Obese women have alterations in their ovaries which might be responsible for an egg's inability to make an embryo, according to a new study accepted for publication in The Endocrine Society's Journal of Clinical Endocrinology & Metabolism (JCEM).
Obese women trying to become pregnant experience longer times to conception, even if they are young and have a regular menstrual cycle. This study sought to determine if there are alterations in an egg's environment in obese women which contribute to poorer reproductive outcomes.
"Characteristics of eggs are influenced by the environment in which they develop within the ovary," said Dr. Rebecca Robker, PhD, of Adelaide University in Australia and lead author of the study. "Our study found that obese women have abnormally high levels of fats and inflammation in the fluid surrounding their eggs which can impact an egg's developmental potential."
According to Dr. Robker, the fats might alter the very sensitive metabolism of the egg and such changes are known to be harmful to embryo formation. In addition, inflammation can damage cells and when this happens to eggs it can affect embryo survival.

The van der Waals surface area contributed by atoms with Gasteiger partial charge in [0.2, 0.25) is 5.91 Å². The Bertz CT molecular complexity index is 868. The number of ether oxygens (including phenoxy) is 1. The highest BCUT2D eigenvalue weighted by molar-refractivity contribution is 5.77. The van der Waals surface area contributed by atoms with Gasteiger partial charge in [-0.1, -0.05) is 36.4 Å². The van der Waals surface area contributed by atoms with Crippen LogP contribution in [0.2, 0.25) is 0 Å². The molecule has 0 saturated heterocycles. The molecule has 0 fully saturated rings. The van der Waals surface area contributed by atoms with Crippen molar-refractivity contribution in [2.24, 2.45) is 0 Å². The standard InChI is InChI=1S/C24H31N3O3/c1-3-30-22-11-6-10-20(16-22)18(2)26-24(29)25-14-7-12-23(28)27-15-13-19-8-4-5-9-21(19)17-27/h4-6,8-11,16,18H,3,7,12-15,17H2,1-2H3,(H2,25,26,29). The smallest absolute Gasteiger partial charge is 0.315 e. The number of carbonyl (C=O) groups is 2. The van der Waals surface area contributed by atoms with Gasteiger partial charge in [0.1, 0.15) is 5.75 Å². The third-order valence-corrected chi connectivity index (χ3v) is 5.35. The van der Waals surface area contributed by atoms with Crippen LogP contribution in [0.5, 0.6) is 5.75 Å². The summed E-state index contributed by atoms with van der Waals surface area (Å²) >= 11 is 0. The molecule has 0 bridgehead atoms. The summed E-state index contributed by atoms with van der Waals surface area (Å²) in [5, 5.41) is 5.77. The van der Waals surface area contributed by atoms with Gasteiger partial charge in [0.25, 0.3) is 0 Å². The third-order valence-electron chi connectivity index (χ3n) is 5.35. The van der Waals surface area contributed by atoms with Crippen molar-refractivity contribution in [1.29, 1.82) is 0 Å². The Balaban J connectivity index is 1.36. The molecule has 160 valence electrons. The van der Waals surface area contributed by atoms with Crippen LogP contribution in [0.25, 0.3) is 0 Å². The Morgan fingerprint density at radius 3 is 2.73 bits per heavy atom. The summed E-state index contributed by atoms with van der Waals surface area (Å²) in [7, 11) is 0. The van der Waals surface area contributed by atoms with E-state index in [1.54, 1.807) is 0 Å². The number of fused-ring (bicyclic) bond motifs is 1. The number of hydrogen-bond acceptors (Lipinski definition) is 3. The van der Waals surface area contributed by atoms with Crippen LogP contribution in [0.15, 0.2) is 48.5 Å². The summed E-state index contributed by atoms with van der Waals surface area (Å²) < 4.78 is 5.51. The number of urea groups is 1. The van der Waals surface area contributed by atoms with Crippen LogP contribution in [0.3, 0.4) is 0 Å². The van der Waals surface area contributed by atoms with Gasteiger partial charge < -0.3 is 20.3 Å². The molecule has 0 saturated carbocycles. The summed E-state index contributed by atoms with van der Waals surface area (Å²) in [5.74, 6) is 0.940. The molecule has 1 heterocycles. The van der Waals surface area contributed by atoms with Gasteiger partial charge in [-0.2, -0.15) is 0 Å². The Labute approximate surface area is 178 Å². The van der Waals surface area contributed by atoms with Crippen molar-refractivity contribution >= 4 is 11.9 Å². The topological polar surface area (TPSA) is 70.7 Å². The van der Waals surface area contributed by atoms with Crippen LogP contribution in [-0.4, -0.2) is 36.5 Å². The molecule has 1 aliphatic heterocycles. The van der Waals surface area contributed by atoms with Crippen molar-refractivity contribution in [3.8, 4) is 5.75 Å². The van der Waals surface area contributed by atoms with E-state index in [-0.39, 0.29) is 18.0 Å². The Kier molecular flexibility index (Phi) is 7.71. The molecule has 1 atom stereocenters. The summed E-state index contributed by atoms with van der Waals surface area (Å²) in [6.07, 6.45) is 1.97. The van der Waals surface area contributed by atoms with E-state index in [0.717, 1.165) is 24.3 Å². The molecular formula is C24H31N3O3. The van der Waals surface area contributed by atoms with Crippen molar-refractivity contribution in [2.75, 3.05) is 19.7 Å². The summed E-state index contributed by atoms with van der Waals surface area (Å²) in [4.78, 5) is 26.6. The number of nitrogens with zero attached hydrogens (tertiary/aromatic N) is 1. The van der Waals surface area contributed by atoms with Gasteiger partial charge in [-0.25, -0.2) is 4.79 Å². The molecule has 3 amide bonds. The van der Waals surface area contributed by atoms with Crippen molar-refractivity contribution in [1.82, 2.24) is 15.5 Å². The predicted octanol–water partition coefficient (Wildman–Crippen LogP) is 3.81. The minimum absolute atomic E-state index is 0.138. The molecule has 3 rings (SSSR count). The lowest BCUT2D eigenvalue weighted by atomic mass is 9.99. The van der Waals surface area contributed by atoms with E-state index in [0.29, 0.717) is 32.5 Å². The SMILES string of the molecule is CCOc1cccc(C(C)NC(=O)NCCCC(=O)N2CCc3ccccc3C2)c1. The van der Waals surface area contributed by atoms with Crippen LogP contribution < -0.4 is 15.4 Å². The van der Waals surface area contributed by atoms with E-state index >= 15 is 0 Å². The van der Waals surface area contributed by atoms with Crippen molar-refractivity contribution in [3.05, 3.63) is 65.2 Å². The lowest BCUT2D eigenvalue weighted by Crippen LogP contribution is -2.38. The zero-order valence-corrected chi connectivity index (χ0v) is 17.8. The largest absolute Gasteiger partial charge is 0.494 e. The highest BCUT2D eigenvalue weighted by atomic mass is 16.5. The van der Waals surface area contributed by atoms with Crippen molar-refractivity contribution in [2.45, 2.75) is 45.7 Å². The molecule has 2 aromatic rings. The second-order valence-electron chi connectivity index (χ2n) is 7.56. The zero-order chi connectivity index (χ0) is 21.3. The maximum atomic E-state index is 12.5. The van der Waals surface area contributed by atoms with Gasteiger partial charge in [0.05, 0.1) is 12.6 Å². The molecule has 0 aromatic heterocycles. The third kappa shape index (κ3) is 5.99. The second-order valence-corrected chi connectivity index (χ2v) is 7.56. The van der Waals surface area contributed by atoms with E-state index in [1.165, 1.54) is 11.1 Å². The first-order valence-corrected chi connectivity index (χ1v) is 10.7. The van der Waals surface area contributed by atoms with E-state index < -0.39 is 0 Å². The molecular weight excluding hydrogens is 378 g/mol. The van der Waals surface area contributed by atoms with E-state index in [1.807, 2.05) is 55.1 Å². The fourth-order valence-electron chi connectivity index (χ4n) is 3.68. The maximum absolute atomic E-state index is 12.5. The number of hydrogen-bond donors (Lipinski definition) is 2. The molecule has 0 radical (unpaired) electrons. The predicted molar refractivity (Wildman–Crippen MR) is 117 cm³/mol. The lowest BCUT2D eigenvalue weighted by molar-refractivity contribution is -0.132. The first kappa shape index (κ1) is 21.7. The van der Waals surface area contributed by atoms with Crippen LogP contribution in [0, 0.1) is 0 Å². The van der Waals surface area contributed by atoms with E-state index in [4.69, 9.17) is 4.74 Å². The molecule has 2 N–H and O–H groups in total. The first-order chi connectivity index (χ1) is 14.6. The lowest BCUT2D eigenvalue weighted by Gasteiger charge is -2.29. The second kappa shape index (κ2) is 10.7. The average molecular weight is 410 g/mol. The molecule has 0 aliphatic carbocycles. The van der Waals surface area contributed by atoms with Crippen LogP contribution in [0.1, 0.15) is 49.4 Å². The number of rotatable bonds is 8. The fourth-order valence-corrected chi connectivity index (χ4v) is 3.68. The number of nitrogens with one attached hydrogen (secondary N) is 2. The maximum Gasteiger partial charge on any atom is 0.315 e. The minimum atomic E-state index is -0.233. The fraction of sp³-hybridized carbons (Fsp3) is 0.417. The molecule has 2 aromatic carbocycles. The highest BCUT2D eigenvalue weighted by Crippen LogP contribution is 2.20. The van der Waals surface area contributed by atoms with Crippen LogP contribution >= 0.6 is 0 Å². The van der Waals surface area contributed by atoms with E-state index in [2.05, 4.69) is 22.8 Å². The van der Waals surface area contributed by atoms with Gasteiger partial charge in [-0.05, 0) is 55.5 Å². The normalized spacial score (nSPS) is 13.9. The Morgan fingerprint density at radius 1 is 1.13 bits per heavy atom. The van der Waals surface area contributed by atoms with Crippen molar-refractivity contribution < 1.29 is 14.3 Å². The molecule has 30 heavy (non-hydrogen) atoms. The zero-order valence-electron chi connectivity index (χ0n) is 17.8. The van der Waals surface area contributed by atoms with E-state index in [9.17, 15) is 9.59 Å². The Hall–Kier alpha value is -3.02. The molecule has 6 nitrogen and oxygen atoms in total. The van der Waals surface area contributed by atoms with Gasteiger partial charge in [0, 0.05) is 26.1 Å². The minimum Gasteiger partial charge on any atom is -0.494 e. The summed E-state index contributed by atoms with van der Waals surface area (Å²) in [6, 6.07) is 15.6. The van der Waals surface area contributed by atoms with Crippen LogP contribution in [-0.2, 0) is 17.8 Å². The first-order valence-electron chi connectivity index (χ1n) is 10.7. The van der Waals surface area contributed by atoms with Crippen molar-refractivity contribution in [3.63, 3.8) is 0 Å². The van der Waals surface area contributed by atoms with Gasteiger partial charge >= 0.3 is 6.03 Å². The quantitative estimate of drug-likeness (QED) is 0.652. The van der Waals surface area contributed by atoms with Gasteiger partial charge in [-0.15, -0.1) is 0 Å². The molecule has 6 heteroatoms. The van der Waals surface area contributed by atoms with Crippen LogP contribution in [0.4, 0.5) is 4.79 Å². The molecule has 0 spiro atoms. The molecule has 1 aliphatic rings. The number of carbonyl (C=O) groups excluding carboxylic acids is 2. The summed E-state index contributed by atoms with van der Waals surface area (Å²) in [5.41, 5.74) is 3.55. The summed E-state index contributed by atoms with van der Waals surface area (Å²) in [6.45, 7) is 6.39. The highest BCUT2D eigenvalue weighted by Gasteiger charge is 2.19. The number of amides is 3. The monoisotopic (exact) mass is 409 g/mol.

For this study, researchers followed 96 women seeking assisted reproduction at a private clinic in South Australia from February 2006 to April 2007. Dr. Robker and her colleagues measured hormone and metabolite levels in follicular fluid obtained from the subjects' ovaries during their egg collection procedures. They found that obese women exhibited an altered ovarian follicular environment, particularly increased metabolite and androgen activity levels, which may be associated with poorer reproductive outcomes.
"Obesity is well known to cause changes in blood lipids and heightened inflammation which detrimentally affects a person's general health," said Dr. Robker. "Our research shows that obesity similarly changes the environment in the ovary which bathes and nourishes a woman's developing eggs."
Other researchers working on the study include Lisa Akison, Brenton Bennett, Penny Thrupp, Lindsay Chura, Darryl Russell, Michelle Lane and Robert Norman of the University of Adelaide in Australia.
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